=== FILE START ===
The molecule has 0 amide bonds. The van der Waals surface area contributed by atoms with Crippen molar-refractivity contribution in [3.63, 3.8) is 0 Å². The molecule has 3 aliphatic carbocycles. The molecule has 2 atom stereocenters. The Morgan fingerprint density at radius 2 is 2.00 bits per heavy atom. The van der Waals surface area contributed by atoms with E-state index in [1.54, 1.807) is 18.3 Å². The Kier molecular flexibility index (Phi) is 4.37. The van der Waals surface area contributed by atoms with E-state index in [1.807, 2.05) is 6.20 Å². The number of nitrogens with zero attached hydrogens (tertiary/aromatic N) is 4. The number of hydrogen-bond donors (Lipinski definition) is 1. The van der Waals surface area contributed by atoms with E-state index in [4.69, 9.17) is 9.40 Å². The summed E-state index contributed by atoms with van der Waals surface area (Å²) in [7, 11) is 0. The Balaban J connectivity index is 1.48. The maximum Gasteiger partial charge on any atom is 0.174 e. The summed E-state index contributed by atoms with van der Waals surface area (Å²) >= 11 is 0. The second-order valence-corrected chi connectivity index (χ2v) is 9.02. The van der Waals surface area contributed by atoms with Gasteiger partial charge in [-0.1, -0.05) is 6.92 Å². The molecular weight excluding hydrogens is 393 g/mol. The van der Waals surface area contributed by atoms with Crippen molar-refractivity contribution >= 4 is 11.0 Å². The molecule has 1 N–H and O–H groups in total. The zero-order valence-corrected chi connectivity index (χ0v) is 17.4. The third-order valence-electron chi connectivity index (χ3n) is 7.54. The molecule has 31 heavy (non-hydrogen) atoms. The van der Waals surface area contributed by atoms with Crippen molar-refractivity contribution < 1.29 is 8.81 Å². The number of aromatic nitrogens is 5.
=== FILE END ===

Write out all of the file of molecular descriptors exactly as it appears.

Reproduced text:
The molecule has 0 amide bonds. The van der Waals surface area contributed by atoms with Crippen molar-refractivity contribution in [3.63, 3.8) is 0 Å². The molecule has 3 aliphatic carbocycles. The molecule has 2 atom stereocenters. The Morgan fingerprint density at radius 2 is 2.00 bits per heavy atom. The van der Waals surface area contributed by atoms with E-state index in [1.54, 1.807) is 18.3 Å². The Kier molecular flexibility index (Phi) is 4.37. The van der Waals surface area contributed by atoms with E-state index in [1.807, 2.05) is 6.20 Å². The number of nitrogens with zero attached hydrogens (tertiary/aromatic N) is 4. The number of hydrogen-bond donors (Lipinski definition) is 1. The van der Waals surface area contributed by atoms with E-state index in [4.69, 9.17) is 9.40 Å². The summed E-state index contributed by atoms with van der Waals surface area (Å²) in [7, 11) is 0. The Balaban J connectivity index is 1.48. The maximum Gasteiger partial charge on any atom is 0.174 e. The summed E-state index contributed by atoms with van der Waals surface area (Å²) >= 11 is 0. The second-order valence-corrected chi connectivity index (χ2v) is 9.02. The van der Waals surface area contributed by atoms with Gasteiger partial charge in [-0.1, -0.05) is 6.92 Å². The molecular weight excluding hydrogens is 393 g/mol. The van der Waals surface area contributed by atoms with Crippen molar-refractivity contribution >= 4 is 11.0 Å². The molecule has 1 N–H and O–H groups in total. The zero-order valence-corrected chi connectivity index (χ0v) is 17.4. The third-order valence-electron chi connectivity index (χ3n) is 7.54. The molecule has 31 heavy (non-hydrogen) atoms. The van der Waals surface area contributed by atoms with Crippen molar-refractivity contribution < 1.29 is 8.81 Å². The number of aromatic nitrogens is 5.